Trump's Departing NASA Liaison Urges Careful Vetting of Crewed Test Flight Idea

An artist's illustration of NASA's massive Space Launch System rocket and its Orion capsule on the launchpad.
An artist's illustration of NASA's massive Space Launch System rocket and its Orion capsule on the launchpad. (Image credit: NASA)

CAPE CANAVERAL, Fla. — NASA should consider flying crew on the debut test flight of the Space Launch System (SLS) rocket and Orion capsule to better support the overall goals of U.S. space exploration, the former Trump administration liaison to NASA said on Sunday.

"While nobody wants to do anything unduly dangerous, SLS/Orion must be produced and operated as cost effectively as possible and demonstrate tangible achievements to the public in order to avoid the fate of Constellation," Greg Autry, who resigned from NASA on Thursday, wrote in an email.

Constellation was the space exploration initiative under former President George W. Bush that was canceled by the Obama administration in 2010.

NASA's giant Space Launch System, or SLS, is derived from proven technology used for decades in America's moon program and the space shuttle. See how NASA's Space Launch System mega-rocket works in this infographic. (Image credit: Karl Tate,

Both programs financed a heavy-lift rocket — the Ares booster under the lunar-orientated Constellation program and SLS under Obama's asteroid rendezvous-first program — and a deep-space capsule called Orion. The common goal of both programs was eventual human expeditions to Mars.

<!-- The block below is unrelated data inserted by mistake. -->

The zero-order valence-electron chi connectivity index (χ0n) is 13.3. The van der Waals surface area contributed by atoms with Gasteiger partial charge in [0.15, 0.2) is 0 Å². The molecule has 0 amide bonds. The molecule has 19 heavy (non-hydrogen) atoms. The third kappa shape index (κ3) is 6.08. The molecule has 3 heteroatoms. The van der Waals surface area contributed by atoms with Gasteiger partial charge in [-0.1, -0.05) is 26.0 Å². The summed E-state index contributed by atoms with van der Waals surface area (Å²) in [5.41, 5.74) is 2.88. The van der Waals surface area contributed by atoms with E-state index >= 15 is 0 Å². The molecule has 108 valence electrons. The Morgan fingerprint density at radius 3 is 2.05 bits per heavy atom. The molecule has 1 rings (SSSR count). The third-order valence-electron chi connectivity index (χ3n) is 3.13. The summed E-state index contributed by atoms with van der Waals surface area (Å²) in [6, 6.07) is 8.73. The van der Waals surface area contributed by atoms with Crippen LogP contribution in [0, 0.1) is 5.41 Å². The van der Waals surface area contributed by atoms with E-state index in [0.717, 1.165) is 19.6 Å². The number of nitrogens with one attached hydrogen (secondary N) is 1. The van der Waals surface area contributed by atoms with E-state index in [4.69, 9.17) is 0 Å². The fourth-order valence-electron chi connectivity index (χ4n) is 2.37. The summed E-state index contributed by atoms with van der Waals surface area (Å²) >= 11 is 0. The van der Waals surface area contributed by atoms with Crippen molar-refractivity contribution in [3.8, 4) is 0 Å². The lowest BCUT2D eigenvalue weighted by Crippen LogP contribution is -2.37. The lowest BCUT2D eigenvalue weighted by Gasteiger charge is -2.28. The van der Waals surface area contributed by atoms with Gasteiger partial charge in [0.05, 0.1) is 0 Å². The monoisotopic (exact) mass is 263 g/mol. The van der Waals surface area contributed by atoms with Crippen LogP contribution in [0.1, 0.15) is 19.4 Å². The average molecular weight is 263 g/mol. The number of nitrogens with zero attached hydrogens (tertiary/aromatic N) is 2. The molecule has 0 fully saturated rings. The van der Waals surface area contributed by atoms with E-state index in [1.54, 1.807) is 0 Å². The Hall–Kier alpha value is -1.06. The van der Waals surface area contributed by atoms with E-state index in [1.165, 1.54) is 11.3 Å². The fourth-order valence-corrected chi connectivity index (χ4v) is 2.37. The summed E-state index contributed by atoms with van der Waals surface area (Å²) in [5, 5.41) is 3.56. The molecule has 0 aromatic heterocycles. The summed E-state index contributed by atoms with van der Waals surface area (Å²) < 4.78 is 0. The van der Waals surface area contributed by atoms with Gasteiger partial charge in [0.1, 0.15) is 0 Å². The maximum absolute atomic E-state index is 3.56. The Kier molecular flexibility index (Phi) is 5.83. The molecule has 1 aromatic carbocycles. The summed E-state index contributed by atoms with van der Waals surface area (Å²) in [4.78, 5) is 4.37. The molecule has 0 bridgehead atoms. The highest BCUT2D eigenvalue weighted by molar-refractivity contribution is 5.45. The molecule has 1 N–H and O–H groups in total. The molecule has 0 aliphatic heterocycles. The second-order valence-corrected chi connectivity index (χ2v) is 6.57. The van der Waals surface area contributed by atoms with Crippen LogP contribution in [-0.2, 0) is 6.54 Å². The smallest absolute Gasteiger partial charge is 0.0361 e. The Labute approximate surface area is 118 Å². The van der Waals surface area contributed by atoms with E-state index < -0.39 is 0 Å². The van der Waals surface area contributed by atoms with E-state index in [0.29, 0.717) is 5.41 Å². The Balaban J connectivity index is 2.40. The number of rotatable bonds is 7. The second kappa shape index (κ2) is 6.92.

"Continuing our trend toward ever greater institutional risk aversion is entirely incompatible with the reality of three decades of declining NASA (inflation adjusted) budgets," Autry wrote, noting that he was not speaking on behalf of the Trump administration.

"Nobody is ever restoring the Apollo budgets so let's stop talking about how we did things under that model. Given that we have a system built around very proven components (engines, boosters, capsule) spending $1 billion-plus on a single test undermines the bolder exploration goals most of us in the space community support," Autry said.

He later added that the list of flight-proven hardware also includes the upper-stage booster that is slated to fly on the SLS debut mission.

At the behest of the Trump administration, NASA is conducting a feasibility study to determine if the benefits of flying astronauts on the first SLS/Orion test flight, currently an unmanned mission slated for late 2018, offset the additional costs, schedule delay and potential risks to human life.

Autry said he has faith that NASA, its vendors, the Aerospace Safety Advisory Panel and other reviewers will "make a wise choice" about whether or not to add crew to Exploration Mission-1, or EM-1.

"My unofficial perspective on crewing SLS/Orion EM-1 is that it has and it will be carefully considered by many qualified and conservative professionals," Autry said.

He declined to elaborate.

Before joining the Trump administration, Autry was an assistant professor for entrepreneurial studies at University of Southern California in Los Angeles, with a focus on commercial space.

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Irene Klotz
Contributing Writer

Irene Klotz is a founding member and long-time contributor to She concurrently spent 25 years as a wire service reporter and freelance writer, specializing in space exploration, planetary science, astronomy and the search for life beyond Earth. A graduate of Northwestern University, Irene currently serves as Space Editor for Aviation Week & Space Technology.